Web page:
Tuesday, December 13, 2011
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One of the key aspect fundamentally missing from the current Internet infrastructure is an advanced service networking platform and facilities, which take advantage of flexible sharing of available connectivity, computation, and storage resources.
The current Internet has been founded on a basic architectural premise, that is: a simple network service can be used as a universal means to interconnect both dumb and intelligent end systems.
The simplicity of the current Internet has pushed complexity into the endpoints, and has allowed impressive scale in terms of inter-connected devices. However, while the scale has not yet reached its limits, Internet use is expected to grow massively over the next few years with an order of magnitude more Internet services, the interconnection of smart objects from the Internet of Things, and the integration of increasingly demanding enterprise and societal applications.
The Future Internet research and development trends are covering the main focus of the current Internet, which is connectivity, routing, and naming as well as defining and design of all levels of interfaces for Services and for networks’ and services’ resources. As such, the Future Internet covers the complete management and full lifecycle of applications, services, networks and infrastructures that are primarily constructed by recombining existing elements in new and creative ways.
The aspects which are fundamentally missing from the current Internet infrastructure, include the advanced service networking platforms and facilities, which take advantage of flexible sharing of available resources (e.g. connectivity, computation, and storage resources).
Due to the existence of multiple stakeholders with conflicting goals and policies, modifications to the existing Internet are now limited to simple incremental updates and deployment of new technology is next to impossible and very costly. In-Network clouds have been proposed to bypass this ossification as a diversifying attribute of the future inter-networking and inter-servicing paradigm. By allowing multiple heterogeneous network and service architectures to cohabit on a shared physical substrate, In- Network virtualisation provides flexibility, promotes diversity, and promises security and increased manageability.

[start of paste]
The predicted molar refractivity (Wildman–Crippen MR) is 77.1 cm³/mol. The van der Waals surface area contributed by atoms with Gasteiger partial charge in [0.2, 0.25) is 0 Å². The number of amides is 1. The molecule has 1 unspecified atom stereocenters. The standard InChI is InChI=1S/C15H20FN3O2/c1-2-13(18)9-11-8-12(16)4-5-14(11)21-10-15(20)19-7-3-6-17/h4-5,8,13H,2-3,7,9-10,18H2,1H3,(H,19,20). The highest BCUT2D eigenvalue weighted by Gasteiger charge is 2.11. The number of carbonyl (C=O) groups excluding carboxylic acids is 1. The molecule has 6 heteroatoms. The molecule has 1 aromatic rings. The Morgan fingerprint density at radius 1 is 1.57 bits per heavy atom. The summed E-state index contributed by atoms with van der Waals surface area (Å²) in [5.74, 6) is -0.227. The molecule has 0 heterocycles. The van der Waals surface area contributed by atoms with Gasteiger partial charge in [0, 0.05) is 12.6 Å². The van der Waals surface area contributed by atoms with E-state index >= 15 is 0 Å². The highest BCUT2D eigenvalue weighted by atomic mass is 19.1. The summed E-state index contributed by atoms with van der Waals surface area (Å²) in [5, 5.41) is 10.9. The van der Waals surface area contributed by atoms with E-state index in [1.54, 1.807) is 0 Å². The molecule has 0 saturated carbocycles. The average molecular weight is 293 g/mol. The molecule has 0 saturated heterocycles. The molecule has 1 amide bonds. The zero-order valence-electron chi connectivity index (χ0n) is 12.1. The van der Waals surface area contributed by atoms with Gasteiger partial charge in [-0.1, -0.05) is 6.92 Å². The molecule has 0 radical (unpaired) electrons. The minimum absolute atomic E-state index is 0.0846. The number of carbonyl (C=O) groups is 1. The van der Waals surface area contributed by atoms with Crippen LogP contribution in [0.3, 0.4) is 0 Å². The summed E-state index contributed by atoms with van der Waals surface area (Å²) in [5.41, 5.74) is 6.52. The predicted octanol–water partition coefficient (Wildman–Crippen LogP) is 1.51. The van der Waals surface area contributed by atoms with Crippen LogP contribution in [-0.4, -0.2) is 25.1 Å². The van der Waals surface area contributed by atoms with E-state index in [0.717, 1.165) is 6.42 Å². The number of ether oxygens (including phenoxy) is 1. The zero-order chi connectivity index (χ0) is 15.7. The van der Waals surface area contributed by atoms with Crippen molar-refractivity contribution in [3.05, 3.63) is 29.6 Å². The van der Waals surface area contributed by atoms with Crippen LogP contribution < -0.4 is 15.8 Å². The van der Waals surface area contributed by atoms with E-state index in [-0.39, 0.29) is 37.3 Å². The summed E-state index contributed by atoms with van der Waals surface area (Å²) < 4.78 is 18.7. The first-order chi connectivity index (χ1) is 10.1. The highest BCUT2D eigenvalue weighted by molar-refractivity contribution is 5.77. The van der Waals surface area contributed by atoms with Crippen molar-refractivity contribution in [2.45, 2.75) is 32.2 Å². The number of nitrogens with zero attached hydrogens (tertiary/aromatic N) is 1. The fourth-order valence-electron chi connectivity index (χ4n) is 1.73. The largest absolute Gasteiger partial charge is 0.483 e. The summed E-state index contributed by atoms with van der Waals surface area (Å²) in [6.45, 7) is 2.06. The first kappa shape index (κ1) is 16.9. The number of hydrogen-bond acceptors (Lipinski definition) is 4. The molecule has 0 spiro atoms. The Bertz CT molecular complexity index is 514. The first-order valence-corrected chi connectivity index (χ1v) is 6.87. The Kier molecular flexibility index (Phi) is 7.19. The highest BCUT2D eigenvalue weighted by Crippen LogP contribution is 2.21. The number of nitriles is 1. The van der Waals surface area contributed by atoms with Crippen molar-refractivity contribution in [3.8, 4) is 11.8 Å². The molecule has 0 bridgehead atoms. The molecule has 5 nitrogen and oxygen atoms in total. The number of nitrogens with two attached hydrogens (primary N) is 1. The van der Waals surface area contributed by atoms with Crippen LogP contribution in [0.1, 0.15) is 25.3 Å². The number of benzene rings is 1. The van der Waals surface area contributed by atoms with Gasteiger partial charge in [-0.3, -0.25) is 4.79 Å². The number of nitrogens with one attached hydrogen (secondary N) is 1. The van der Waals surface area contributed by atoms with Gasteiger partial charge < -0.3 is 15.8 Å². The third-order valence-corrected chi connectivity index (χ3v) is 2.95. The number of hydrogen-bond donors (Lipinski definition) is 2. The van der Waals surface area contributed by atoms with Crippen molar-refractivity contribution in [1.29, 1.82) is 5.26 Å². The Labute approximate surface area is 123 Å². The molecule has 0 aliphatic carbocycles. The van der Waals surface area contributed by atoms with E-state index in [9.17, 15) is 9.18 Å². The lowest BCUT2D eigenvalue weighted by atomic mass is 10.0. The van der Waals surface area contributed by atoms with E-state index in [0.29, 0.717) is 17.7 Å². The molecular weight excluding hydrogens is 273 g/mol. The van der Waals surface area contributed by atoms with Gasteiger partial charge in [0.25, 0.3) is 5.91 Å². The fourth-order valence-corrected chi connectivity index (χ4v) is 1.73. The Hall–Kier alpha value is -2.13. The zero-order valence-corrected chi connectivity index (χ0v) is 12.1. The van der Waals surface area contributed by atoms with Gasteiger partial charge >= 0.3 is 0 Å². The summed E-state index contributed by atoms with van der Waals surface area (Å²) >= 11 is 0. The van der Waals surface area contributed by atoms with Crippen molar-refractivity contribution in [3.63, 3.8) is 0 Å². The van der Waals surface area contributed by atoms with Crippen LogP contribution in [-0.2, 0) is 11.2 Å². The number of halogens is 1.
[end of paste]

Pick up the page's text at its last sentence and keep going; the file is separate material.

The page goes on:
In-Network clouds can be defined as an integral part of the differentiated Future Internet architecture, which supports multiple computing clouds from different service providers operating on coexisting heterogeneous virtual networks and sharing a common physical substrate of communication nodes and servers managed by multiple infrastructure providers.
By decoupling service providers from infrastructure providers and by integrating computing clouds with virtual networks the In-Network clouds introduce flexibility for change. In-Network Network and Service Clouds can be represented by a number of distributed management systems described with the help of five abstractions: Virtualisation Plane (VP), Management Plane (MP), Knowledge Plane (KP), Service Plane (SP), and Orchestration Plane (OP) as depicted in the illustration.
These planes are new higher-level artefacts, used to make the Future Internet of Services more intelligent, with embedded management functionality. At a logical level, the VMKSO planes gather observations, constraints and assertions, and apply rules to these in order to initiate proper reactions and responses. At the physical level, they are embedded and execute on network hosts, devices, attachments, and servers within the network. Together these distributed systems form a software-driven network control infrastructure that will run on top of all current networks (i.e. fixed, wireless, and mobile networks) and service physical infrastructures in order to provide an autonomic virtual resource overlay.
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This post was written by: Alex Wanda